The sexless giants stood erect over the world; they gazed into each other’s eyes, saying goodbye to the world that was, and embracing what was bound to come; their shadows formed dark tentacles that were nailed to the desert floor, mocking the light from the blazing fire.

The antique land was full of wanderers who had created a new Canterbury; the ashes from the lovers would be their new covenant, the relics of eternal love, their hope to carve shapes out of the chaos.

Two, among thousands, sat watching the colossal structure. (more…)

Burning Man Arts Presents: The Artists’ Symposium and Desert Arts Preview

The veteran artists of our community hold a wealth of knowledge and experience: possibly the most valuable resource of all to other artists, and one that has been inadequately tapped until now.

Burning Man Arts — in the spirit of facilitating collaborative connections — is pleased to invite our community’s artists to an all-day Artists’ Symposium for artists to share knowledge and connect around mutual goals and needs. If you’re an artist (or would-be artist) creating work destined for Black Rock City or anywhere else, this is a fantastic opportunity to network with other artists and arts professionals, learning best practices about creating large-scale artwork.

You’ll learn from experts in fundraising, project management, heavy equipment, fire art, structural engineering, public art and more. See all the details here.

The event will be followed by the Desert Arts Preview from 6-8pm … come see artists presenting their works-in-progress for this year’s Burning Man (note: a ticket to the Artists’ Symposium includes admission to the Desert Arts Preview. You can also purchase tickets just for the Desert Arts Preview).

What: Artists’ Symposium
When: May 3 @ 10am – 9pm
Where: Fort Mason Center
2 Marina Blvd, San Francisco, CA 94123 (directions at
Cost: $20
Tickets: Buy tickets or RSVP

Questions? Email artsymposium here: artsymposium (at)

The NOW! Festival — It’s Like Bread, Sliced

This came across our radar, and we’d be hard-pressed to imagine a faster/easier/better way to bring Burning Man principles into your local community — and if the folks who came up with this aren’t Burners, we’d be utterly shocked (albeit pleasantly surprised).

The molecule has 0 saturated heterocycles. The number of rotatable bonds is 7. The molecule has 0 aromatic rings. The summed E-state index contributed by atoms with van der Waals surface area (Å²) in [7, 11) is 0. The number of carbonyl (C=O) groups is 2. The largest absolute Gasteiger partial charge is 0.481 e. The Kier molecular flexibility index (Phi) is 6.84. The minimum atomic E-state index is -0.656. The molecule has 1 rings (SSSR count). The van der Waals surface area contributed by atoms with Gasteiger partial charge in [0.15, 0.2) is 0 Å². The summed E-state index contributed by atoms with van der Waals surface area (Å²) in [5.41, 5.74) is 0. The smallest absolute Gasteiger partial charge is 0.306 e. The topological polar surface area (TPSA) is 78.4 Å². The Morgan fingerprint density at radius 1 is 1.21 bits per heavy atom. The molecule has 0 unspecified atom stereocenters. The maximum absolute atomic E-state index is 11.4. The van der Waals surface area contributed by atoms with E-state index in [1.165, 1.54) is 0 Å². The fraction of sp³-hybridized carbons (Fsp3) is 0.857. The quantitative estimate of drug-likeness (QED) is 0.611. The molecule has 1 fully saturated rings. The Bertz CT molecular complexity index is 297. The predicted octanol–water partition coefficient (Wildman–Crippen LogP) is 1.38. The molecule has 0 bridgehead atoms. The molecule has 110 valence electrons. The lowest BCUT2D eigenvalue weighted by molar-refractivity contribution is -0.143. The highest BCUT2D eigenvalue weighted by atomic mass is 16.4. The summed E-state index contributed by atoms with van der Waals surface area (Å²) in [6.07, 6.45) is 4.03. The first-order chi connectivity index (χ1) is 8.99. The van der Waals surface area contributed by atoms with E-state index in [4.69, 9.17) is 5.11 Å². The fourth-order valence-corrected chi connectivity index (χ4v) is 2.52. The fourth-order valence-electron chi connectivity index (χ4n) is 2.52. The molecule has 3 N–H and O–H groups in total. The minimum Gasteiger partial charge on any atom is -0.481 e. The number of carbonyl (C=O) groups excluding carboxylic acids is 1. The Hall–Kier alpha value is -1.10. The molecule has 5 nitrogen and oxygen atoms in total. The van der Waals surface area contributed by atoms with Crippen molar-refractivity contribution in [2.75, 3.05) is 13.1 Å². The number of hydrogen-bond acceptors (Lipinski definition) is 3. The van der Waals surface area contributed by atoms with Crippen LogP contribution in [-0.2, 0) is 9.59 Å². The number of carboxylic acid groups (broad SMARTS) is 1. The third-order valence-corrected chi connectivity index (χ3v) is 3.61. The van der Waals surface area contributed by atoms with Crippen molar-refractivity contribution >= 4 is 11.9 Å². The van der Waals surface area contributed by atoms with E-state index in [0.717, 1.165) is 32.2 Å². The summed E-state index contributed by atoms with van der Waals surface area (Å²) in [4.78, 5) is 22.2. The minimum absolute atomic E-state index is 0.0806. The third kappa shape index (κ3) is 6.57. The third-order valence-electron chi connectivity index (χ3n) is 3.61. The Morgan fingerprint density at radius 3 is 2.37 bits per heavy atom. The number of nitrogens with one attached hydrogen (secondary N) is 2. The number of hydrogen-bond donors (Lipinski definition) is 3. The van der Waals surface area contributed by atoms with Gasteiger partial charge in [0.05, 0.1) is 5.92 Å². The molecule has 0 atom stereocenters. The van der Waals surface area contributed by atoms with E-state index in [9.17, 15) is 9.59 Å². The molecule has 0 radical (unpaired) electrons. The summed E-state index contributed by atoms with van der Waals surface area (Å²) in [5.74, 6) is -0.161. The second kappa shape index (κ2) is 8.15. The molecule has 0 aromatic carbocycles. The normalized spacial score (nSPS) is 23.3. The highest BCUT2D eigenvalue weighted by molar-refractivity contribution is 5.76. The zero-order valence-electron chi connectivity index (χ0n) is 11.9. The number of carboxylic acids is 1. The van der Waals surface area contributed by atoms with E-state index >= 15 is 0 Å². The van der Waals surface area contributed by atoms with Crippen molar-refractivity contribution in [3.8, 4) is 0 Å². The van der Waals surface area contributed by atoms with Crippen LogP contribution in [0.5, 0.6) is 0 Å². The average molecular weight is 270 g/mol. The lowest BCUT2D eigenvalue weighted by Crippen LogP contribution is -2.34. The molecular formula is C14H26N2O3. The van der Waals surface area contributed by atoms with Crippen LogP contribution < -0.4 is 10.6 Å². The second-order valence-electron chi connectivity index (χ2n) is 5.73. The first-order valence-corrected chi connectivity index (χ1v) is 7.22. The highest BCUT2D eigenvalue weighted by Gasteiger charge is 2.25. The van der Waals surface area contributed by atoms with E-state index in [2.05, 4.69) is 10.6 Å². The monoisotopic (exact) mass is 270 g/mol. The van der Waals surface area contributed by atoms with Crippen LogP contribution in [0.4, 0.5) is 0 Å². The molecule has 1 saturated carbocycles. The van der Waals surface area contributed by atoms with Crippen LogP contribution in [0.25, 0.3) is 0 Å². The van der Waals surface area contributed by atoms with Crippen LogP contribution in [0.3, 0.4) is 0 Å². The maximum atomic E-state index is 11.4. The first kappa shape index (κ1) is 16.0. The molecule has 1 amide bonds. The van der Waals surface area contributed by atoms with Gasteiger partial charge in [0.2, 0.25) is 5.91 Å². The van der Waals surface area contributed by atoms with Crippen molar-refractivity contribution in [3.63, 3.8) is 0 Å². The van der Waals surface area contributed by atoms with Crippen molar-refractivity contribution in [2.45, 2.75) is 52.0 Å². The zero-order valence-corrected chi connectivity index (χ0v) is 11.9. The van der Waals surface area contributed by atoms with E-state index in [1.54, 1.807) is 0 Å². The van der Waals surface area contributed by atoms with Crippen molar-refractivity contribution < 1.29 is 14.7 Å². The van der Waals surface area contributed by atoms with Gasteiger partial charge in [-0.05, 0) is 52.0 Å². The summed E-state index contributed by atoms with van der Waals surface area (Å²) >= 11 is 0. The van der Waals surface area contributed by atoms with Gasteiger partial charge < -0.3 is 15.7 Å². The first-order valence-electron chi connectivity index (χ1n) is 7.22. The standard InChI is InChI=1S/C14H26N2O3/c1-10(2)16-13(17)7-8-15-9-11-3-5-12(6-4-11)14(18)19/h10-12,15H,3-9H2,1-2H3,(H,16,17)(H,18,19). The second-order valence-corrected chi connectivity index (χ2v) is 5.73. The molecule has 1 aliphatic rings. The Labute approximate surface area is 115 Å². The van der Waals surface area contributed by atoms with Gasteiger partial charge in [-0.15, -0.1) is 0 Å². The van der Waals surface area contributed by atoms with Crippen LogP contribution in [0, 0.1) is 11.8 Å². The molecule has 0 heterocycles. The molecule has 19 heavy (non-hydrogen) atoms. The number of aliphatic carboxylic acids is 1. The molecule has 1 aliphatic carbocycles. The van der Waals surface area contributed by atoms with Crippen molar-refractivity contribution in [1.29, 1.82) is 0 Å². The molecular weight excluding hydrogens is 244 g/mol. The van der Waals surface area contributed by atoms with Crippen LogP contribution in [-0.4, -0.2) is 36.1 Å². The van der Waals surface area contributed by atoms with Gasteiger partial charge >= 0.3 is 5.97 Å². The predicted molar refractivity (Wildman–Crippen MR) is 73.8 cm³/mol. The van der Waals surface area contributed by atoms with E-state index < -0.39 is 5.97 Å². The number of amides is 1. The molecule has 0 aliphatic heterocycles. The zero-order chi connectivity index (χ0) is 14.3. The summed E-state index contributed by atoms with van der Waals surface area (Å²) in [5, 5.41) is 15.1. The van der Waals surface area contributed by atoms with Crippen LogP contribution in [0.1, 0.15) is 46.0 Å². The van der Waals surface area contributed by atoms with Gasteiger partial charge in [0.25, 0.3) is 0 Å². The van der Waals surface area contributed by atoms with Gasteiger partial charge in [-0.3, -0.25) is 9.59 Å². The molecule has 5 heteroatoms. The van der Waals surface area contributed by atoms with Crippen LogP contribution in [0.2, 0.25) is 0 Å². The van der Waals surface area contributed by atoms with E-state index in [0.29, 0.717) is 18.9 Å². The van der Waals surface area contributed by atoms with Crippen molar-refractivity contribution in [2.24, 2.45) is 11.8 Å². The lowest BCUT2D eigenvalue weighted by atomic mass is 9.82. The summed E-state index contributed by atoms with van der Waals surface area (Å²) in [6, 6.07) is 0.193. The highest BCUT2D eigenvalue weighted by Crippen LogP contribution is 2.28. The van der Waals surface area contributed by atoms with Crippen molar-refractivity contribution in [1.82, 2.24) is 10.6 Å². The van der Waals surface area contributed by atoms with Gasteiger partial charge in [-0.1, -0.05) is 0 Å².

It’s called NOW! festival. Here’s how it works: they pick two weeks a year and encourage people to come up with free and nearly free awesome experiences that serve to “co-create the best possible version of our community for one extraordinary week.” Sound familiar? Thought it might.

Tetherball, people. There's TETHERBALL!
Tetherball, people. There’s TETHERBALL!

So people list their ideas on the website, and the listings are as much an advertisement as an inspiration to others to get off their duffs and create something as well (we’re digging the “Me Too” button).

The list of events reads like Black Rock City’s What Where When guide, only less completely insane. Somebody’s offering a concierge service outside the DMV, another’s hosting a ukelele jam. There’s a tetherball competition, a conversation about healthy eating, and a mobile bike repair station. And of course there’s a “Psychic Friends Pop-Up Healing Station” and a “Midnight Pajama Silent Disco”. And that’s just scratching the surface.

Basically, it’s great stuff that makes any neighborhood a better place to be, pulled together by people who want their neighborhood to be a better place.

It’s happening in San Francisco’s Panhandle neighborhood this week, so check it out if you’re in the area.

And for God’s sake people, please create one of these in your home town!! They’ve got a handy How To guide and a FAQ for all your questionings.

We tip our hat to these fine folks making great things happen.

R-Evolution Has Begun!

I have been writing about The Bliss Project, created by artist Marco Cochrane and his crew, since 2010. The project includes three sculptures intended to demand a change in perspective … to be catalysts for social change. They are intended to challenge the viewer to see past the sexual charge that has developed around the female body — which has been used for power and control — to see the human being. They are intended to de-objectify women and inspire people to take action to end violence against women, thus allowing everyone to live fully and thrive.